In 2007, the baseline year, 88 breeding pairs were found, to the north and south of Mynydd Hiraethog, but only 14 large young were located. As most of these birds and young were found to the south of Mynydd Hiraethog, it was decided to concentrate the project in this area.
In 2008, in this smaller area, 80 pairs were found (a slight increase, in the same area) and 30 large young. In addition to the breeding lapwings and their chicks, a wide range of information is recorded on habitat characteristics, livestock and predatory bird numbers,.
The Countryside Council for Wales provides some funding towards the costs of monitoring, for which we are grateful. During the winter of 2007/8 a large amount of habitat management took place in core lapwing breeding areas.
This consisted of the following: Half a square kilometre of rush cutting to improve nesting areas; the provision of 125 small, shallow pools and the re-profiling of 2400m of ditches (making edges less steep, but leaving some steeper banks for water voles) to provide more chick feeding areas, mostly carried out by local contractors; the coppicing or pollarding of more than 500 trees and bushes to reduce the potential impact of predators (perching, nesting or hiding places), carried out by farmers and local contractors.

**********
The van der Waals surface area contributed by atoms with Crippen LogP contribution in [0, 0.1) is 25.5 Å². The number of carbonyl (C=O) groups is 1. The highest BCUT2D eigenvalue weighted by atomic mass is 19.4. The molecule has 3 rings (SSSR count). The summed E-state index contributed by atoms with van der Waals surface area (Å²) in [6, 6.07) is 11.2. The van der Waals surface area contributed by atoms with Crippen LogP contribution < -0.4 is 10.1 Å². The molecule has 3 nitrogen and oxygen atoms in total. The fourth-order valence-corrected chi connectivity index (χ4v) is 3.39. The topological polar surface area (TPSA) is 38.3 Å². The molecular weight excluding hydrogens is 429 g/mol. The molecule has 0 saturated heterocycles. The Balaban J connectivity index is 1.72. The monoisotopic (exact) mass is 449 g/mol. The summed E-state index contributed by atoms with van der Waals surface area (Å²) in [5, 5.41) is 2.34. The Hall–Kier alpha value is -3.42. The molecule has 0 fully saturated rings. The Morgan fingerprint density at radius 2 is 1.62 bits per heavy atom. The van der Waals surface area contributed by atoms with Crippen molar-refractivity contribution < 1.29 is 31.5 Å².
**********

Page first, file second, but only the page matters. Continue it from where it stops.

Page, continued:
In addition to the RSPB's own money, additional funding was gratefully received from Conwy County Borough Council (EU Objective 1) and Environment Agency Wales, who continue to support the project. Further habitat management was carried out in the winter of 2008/9, as follows:
  • Half a square kilometre of rush cutting, carried out by farmers and local contractors, as well as by contracted specialised low-ground-pressure machinery;
  • Half a square kilometre of damp grassland received additional autumn cattle grazing to create a more attractive ground surface for nesting birds;
  • A further seven small, shallow pools were excavated;
  • Across both years, this work took place in 61 fields (totalling about 3.5 square kilometres) on 12 farms. Although it is too soon to say how effective our efforts have been, especially when ‘external' factors are taken into account (eg weather conditions, predation, etc.) early signs are encouraging. None of the above could have taken place without a great deal of co-operation and goodwill from the farmers.
The role of farmers in maintaining some areas in attractive condition, without the need for additional work, is also gratefully acknowledged. Staff from the local Tir Gofal teams have also been particularly helpful, as have staff from the National Trust's Ysbyty Estate and the Snowdonia National Park Authority.



Coast on a stormy day

Dave Elliott

Upland Lapwing Project officer, RSPB

Tagged with: Country: Wales Habitat: Farmland Habitat: Grassland Habitat: Upland Habitat: Wetland Species: Lapwing Project status: Ongoing Project types: Advocacy Project types: Education Project types: Species protection